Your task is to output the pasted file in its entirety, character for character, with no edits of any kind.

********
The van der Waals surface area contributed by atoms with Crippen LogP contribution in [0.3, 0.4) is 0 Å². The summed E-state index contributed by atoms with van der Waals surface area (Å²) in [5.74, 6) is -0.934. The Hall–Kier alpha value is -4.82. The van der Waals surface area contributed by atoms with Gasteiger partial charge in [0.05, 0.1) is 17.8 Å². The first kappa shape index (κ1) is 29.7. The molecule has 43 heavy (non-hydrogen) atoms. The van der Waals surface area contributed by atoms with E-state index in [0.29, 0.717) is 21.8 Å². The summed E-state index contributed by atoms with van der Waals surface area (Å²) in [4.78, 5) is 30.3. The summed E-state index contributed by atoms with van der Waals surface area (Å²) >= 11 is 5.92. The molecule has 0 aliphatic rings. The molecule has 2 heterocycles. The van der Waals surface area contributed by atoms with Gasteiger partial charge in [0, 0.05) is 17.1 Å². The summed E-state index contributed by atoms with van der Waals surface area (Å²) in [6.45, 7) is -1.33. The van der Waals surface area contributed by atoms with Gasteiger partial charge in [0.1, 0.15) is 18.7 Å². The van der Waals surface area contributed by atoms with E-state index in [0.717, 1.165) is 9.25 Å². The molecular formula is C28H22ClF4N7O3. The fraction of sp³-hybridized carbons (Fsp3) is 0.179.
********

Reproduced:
The van der Waals surface area contributed by atoms with Crippen LogP contribution in [0.3, 0.4) is 0 Å². The summed E-state index contributed by atoms with van der Waals surface area (Å²) in [5.74, 6) is -0.934. The Hall–Kier alpha value is -4.82. The van der Waals surface area contributed by atoms with Gasteiger partial charge in [0.05, 0.1) is 17.8 Å². The first kappa shape index (κ1) is 29.7. The molecule has 43 heavy (non-hydrogen) atoms. The van der Waals surface area contributed by atoms with E-state index in [0.29, 0.717) is 21.8 Å². The summed E-state index contributed by atoms with van der Waals surface area (Å²) in [4.78, 5) is 30.3. The summed E-state index contributed by atoms with van der Waals surface area (Å²) >= 11 is 5.92. The molecule has 0 aliphatic rings. The molecule has 2 heterocycles. The van der Waals surface area contributed by atoms with Gasteiger partial charge in [0, 0.05) is 17.1 Å². The summed E-state index contributed by atoms with van der Waals surface area (Å²) in [6.45, 7) is -1.33. The van der Waals surface area contributed by atoms with Gasteiger partial charge in [0.1, 0.15) is 18.7 Å². The van der Waals surface area contributed by atoms with E-state index in [0.717, 1.165) is 9.25 Å². The molecular formula is C28H22ClF4N7O3. The fraction of sp³-hybridized carbons (Fsp3) is 0.179.